Pioneering Roots and Traditional Skills
Updated: Jan 30, 2021
If you had the opportunity to have free land would you take it? The only catch is you have to live on and improve the land. The homestead act of 1862, which was signed by Lincoln gave free land, up to 160 acres to citizens who agreed to live on it, improve it and pay a small registration fee.
This is exactly what happened to my ancestors. They moved west in a covered wagon with all they could fit and settled in a little town in Wisconsin. America was built by the hands and hard work of pioneers. They had all kinds of skills that helped them survive in the great wide open. They built their own houses and barns, cooked over open fires, baked their own bread, grew their own food and raised their own livestock. They knew how to hunt, fish, forage and grow medicinal herbs. They would knit and sew and had good bartering skills and made friends with their neighbors. You could say they were a Jack of all trades. These traditional skills had been passed down to the next generation. At least for a couple generations.
The post WWII era brought a lot of modern conveniences we still use today like electric stoves, washing machines and indoor toilets. It may not seem like that long ago, but my great grandparents still had an outhouse and used a wood burning stove even though their home had been upgraded with a modern bathroom and electric oven. Somewhere between the baby boomers and millennials most of those skills had been lost. Lost, but not forgotten.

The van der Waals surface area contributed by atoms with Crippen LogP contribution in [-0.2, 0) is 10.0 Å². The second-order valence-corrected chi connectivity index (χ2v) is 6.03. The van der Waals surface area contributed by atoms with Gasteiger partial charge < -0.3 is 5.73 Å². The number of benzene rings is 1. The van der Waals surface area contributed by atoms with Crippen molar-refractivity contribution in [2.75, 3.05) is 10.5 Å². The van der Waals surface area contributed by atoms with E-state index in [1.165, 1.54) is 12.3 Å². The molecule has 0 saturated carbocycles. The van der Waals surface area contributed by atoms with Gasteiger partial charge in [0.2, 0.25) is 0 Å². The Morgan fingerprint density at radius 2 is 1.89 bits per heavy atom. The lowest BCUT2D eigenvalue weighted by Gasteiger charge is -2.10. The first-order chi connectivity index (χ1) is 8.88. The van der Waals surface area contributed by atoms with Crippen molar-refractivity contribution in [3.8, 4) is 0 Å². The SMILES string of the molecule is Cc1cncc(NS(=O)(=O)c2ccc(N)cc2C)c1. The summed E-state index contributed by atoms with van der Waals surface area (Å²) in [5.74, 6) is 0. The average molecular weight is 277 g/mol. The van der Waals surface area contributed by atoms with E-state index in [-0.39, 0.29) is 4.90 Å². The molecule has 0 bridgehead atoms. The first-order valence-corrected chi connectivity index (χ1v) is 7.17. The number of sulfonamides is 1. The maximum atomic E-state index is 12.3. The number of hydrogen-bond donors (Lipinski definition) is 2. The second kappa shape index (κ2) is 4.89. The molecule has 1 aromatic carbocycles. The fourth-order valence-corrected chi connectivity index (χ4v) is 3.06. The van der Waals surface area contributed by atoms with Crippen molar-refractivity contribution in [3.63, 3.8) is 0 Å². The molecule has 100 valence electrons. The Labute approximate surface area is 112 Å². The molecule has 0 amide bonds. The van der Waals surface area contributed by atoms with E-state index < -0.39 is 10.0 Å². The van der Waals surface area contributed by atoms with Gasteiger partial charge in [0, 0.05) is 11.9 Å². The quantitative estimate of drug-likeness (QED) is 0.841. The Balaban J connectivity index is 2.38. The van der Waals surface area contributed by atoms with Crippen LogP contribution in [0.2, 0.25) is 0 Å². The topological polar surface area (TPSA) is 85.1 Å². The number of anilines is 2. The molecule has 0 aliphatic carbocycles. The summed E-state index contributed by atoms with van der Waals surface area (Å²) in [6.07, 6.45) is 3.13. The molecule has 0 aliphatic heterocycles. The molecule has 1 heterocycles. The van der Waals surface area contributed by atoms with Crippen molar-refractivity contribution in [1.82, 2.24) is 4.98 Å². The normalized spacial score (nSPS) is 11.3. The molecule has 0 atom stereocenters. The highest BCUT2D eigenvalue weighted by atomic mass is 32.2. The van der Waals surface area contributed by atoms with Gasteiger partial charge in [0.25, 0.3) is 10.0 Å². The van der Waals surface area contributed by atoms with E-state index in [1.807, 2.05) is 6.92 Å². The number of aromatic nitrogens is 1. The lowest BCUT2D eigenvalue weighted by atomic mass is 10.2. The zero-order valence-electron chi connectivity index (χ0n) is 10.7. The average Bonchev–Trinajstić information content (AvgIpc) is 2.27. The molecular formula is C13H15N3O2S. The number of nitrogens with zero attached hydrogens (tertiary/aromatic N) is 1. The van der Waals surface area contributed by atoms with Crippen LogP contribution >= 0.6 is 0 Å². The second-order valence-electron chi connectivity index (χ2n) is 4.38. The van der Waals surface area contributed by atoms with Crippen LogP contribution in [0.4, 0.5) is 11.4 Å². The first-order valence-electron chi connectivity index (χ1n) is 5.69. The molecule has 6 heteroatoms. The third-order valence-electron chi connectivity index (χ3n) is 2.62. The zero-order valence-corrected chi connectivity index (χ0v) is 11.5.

There has been an increase in young people wanting to learn these traditional skills. My 21 year stepdaughter has taken up knitting. Young moms have been mastering the art of sour dough bread baking. More and more households have started raising back yard hens for eggs.
In spring of 2020 there were more gardens planted than in the victory garden movement. Everyone was locked down because of the coronavirus. Maybe they were bored and needed a project. That may be part of it but I think another huge part is that people want to be more self sufficient. They have seen that they can not rely on solely grocery stores. They have experienced the satisfaction of growing their own food.
There has been a surge of people moving out of the cites in search of land with the desire to be more self sufficient and start their own mini farm. Traditional skills are making a comeback. Every family has some old world skills that you could bring back to life and pass on to your children or a friend. Whatever you choose, I'm sure you will find joy and satisfaction in learning something new and being a PIONEER to the next generation.